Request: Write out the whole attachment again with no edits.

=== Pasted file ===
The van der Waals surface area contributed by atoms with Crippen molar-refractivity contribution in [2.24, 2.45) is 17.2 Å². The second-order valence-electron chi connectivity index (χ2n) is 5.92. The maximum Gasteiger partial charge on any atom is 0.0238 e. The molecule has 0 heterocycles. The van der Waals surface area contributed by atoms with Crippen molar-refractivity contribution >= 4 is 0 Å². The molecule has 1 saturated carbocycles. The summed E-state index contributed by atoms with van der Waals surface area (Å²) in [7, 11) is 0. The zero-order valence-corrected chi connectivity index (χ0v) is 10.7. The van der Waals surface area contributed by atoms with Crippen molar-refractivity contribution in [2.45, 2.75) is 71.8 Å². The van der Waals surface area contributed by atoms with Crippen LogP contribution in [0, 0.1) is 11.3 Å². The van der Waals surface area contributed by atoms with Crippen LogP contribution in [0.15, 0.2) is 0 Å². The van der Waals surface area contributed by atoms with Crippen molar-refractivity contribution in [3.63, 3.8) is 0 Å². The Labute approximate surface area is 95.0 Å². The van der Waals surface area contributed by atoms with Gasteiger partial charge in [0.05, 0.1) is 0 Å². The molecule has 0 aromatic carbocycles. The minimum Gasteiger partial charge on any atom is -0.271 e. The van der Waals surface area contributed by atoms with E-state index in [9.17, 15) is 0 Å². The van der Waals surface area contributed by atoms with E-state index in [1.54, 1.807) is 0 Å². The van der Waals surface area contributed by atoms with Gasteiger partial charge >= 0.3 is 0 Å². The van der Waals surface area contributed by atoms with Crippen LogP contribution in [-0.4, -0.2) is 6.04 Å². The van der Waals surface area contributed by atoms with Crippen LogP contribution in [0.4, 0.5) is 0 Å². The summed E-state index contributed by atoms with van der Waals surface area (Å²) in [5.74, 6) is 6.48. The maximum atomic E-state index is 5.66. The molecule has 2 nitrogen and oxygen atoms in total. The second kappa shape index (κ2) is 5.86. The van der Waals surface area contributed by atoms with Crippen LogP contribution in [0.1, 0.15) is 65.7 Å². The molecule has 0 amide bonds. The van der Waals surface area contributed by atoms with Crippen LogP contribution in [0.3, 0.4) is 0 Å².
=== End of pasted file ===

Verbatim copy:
The van der Waals surface area contributed by atoms with Crippen molar-refractivity contribution in [2.24, 2.45) is 17.2 Å². The second-order valence-electron chi connectivity index (χ2n) is 5.92. The maximum Gasteiger partial charge on any atom is 0.0238 e. The molecule has 0 heterocycles. The van der Waals surface area contributed by atoms with Crippen molar-refractivity contribution >= 4 is 0 Å². The molecule has 1 saturated carbocycles. The summed E-state index contributed by atoms with van der Waals surface area (Å²) in [7, 11) is 0. The zero-order valence-corrected chi connectivity index (χ0v) is 10.7. The van der Waals surface area contributed by atoms with Crippen molar-refractivity contribution in [2.45, 2.75) is 71.8 Å². The van der Waals surface area contributed by atoms with Crippen LogP contribution in [0, 0.1) is 11.3 Å². The van der Waals surface area contributed by atoms with Crippen LogP contribution in [0.15, 0.2) is 0 Å². The van der Waals surface area contributed by atoms with Crippen molar-refractivity contribution in [3.63, 3.8) is 0 Å². The Labute approximate surface area is 95.0 Å². The van der Waals surface area contributed by atoms with Gasteiger partial charge in [0.05, 0.1) is 0 Å². The molecule has 0 aromatic carbocycles. The minimum Gasteiger partial charge on any atom is -0.271 e. The van der Waals surface area contributed by atoms with E-state index in [9.17, 15) is 0 Å². The van der Waals surface area contributed by atoms with E-state index in [1.54, 1.807) is 0 Å². The van der Waals surface area contributed by atoms with Gasteiger partial charge >= 0.3 is 0 Å². The van der Waals surface area contributed by atoms with Crippen LogP contribution in [-0.4, -0.2) is 6.04 Å². The van der Waals surface area contributed by atoms with Crippen LogP contribution in [0.4, 0.5) is 0 Å². The summed E-state index contributed by atoms with van der Waals surface area (Å²) in [5.74, 6) is 6.48. The maximum atomic E-state index is 5.66. The molecule has 2 nitrogen and oxygen atoms in total. The second kappa shape index (κ2) is 5.86. The van der Waals surface area contributed by atoms with Crippen LogP contribution in [0.1, 0.15) is 65.7 Å². The molecule has 0 amide bonds. The van der Waals surface area contributed by atoms with Crippen LogP contribution in [0.3, 0.4) is 0 Å².